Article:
Thursday, 26 January 2017: 4:15 PM
602 (Washington State Convention Center )
Recent summers in the United States have been plagued by intense droughts that have caused significant economic impact to agriculture and to society that could be reduced through seasonal prediction. Skillful seasonal predictions of drought relevant variables are possible due to the slowly varying boundary conditions and their predictability. In particular, during the convective season, when the potential of extreme drought is the highest, the soil moisture can provide a means of predictability through land-atmosphere interactions. In particular recent work has developed a new classification of land-atmosphere interactions that was the bases for the Coupling Drought Index (CDI) that assesses the impact of coupling on drought. This metric was used to understand the predictability of land-atmosphere interactions in a NCEPS Climate Forecasts System version 2 (CFSv2) and indicated that there were strong biases in the coupling that lead to biases in the precipitation and temperature predictions. These shortcomings in the seasonal prediction motivated the development of the Coupling Stochastic Model (CSM), which utilizes the persistent coupling states to make seasonal predictions through a Markov Chain model coupled to a probabilistic prediction of precipitation and temperature. The CSM model can be used as an independent forecast model or to correct the known issues with existing climate models and was shown to improve the prediction of precipitation during drought. To this point the statistical model has relied on the initial conditions and persistence probabilities from reanalysis, however the needed variables to calculate the CDI and the associated statistical model parameters are available through satellite remote sensing. This provides a means to incorporate a more observationally based land-atmosphere product into the CSM model that could improve the statistical seasonal predictions. Although statistical seasonal predictions can provide a means of predictability, they are limited by the observations from which they are derived. In this sense both physically based and statistical models have the there advantages and disadvantages and better forecast can be achieved by incorporating both types of models into a multi-model framework that appropriately accounts for these strengths and weaknesses. In this work we present and test a framework for optimally combing forecasts from the North American Multi-Model Ensemble (NMME) and the CSM. This framework is evaluated over the U.S and optimally combines these models based on past performance at different temporal and spatial scales. The results, implications and limitations of this framework are presented.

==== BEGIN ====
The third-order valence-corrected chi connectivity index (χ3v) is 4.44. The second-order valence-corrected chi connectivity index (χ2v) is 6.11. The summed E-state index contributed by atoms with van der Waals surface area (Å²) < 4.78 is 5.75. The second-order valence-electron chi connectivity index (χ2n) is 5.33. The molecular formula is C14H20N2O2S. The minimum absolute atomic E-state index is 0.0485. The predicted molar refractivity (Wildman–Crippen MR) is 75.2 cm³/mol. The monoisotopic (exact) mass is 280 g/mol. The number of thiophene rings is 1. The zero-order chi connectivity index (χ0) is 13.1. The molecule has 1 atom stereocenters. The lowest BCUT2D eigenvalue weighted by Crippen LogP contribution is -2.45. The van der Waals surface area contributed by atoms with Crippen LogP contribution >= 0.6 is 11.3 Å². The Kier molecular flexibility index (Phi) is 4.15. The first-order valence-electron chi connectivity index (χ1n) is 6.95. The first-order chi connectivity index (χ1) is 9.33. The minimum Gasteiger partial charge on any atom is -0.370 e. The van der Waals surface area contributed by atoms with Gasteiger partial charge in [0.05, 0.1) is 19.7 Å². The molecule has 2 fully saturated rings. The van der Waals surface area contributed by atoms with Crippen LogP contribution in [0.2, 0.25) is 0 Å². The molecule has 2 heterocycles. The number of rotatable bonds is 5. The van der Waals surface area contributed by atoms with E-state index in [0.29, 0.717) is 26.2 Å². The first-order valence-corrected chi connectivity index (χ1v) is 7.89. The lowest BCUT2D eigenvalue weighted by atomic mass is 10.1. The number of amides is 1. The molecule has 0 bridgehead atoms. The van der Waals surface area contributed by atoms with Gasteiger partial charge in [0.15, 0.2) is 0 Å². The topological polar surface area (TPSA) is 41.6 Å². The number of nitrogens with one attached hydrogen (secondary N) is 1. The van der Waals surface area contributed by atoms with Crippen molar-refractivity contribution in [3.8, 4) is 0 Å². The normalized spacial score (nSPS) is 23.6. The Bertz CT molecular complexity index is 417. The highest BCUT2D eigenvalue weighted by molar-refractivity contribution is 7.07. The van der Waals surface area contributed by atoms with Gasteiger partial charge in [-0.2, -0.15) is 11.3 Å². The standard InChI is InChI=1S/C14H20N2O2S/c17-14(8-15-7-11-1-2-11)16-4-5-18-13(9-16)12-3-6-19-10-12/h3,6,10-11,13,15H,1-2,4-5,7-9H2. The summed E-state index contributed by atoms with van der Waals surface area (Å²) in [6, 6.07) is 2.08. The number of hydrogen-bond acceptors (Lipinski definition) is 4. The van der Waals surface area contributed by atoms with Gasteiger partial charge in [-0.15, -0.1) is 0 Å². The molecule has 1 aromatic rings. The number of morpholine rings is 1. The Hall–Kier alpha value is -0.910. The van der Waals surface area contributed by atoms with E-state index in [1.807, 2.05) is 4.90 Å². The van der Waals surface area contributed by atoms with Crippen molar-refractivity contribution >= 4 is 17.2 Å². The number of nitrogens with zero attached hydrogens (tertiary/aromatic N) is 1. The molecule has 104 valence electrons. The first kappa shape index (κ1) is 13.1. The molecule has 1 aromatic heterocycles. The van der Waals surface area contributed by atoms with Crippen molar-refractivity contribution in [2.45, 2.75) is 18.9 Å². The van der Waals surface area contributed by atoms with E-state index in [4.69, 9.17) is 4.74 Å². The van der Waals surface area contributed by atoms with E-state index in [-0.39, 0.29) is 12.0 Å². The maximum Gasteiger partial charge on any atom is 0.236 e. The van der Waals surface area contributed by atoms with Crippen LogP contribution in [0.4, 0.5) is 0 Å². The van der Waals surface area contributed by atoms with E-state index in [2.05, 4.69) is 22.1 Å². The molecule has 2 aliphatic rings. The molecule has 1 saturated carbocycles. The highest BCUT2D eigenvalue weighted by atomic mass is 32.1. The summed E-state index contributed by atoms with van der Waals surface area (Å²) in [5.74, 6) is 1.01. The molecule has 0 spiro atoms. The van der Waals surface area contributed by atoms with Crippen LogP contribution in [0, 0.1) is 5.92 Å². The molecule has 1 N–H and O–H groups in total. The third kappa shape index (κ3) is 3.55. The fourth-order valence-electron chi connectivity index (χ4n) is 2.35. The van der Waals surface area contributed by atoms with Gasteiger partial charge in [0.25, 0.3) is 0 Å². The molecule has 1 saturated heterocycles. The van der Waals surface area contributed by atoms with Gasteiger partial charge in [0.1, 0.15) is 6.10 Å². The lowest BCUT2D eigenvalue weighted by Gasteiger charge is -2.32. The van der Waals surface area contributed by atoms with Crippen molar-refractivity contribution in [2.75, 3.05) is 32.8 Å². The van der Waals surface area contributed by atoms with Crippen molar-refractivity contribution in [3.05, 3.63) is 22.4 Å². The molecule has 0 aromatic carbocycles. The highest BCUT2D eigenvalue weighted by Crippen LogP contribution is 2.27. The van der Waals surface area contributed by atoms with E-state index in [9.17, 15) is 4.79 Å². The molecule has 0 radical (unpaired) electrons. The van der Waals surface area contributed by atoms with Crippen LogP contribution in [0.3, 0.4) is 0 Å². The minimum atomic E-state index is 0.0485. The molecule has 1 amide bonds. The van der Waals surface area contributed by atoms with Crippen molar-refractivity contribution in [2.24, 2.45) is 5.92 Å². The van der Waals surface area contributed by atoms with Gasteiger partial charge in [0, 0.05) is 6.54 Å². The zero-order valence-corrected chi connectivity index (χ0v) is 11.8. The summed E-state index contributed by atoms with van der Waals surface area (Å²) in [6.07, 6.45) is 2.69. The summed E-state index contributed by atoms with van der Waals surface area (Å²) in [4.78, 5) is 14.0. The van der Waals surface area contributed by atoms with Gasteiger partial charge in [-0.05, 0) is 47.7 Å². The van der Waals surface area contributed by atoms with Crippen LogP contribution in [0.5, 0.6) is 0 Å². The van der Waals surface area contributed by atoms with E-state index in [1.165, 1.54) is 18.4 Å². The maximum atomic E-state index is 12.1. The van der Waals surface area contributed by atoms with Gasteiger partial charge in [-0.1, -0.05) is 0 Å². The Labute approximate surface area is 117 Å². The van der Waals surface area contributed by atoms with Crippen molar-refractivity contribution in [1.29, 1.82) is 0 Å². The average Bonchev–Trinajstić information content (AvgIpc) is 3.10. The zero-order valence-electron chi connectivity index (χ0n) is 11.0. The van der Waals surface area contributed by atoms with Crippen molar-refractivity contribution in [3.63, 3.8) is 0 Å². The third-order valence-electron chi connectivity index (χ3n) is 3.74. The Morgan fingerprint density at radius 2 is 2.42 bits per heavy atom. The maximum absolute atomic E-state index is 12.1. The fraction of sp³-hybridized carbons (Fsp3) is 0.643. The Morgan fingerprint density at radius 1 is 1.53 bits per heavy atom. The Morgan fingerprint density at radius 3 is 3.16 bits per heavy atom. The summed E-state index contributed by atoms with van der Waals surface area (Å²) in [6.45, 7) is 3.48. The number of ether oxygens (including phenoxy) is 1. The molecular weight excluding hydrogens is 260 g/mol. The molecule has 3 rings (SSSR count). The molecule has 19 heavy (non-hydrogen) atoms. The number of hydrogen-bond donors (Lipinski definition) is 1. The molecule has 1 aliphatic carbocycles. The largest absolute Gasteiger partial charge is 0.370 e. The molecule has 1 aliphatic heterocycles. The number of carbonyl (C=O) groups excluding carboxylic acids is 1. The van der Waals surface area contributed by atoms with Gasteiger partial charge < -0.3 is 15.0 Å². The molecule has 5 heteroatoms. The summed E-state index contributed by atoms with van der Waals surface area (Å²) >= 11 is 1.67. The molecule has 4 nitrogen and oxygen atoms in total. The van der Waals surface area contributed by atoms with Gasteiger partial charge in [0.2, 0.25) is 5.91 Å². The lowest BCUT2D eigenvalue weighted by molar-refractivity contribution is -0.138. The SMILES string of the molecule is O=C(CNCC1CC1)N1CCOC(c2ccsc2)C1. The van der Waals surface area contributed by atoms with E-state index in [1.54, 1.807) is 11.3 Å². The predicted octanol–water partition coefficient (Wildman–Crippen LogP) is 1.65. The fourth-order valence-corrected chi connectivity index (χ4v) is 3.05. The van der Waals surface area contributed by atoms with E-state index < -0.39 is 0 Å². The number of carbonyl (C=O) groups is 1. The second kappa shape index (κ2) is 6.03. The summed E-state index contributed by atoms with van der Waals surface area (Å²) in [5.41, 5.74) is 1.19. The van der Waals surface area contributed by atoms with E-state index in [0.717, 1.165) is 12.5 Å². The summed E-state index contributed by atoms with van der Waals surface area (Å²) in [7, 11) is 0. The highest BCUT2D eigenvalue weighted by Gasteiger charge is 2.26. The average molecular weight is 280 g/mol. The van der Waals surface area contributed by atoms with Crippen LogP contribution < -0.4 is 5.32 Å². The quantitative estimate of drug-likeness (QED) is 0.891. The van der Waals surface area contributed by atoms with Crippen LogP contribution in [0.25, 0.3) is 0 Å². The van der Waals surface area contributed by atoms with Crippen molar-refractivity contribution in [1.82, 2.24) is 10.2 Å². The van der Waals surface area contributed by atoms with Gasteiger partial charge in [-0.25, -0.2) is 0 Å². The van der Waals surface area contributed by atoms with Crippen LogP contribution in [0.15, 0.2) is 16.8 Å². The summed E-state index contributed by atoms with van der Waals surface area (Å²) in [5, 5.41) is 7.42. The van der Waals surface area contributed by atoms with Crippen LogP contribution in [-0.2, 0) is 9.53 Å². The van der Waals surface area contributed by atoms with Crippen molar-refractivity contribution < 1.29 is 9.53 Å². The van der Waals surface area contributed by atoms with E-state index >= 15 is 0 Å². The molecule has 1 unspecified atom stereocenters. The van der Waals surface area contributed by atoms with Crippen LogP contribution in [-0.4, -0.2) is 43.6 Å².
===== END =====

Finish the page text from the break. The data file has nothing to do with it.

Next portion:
- Indicates paper has been withdrawn from meeting
- Indicates an Award Winner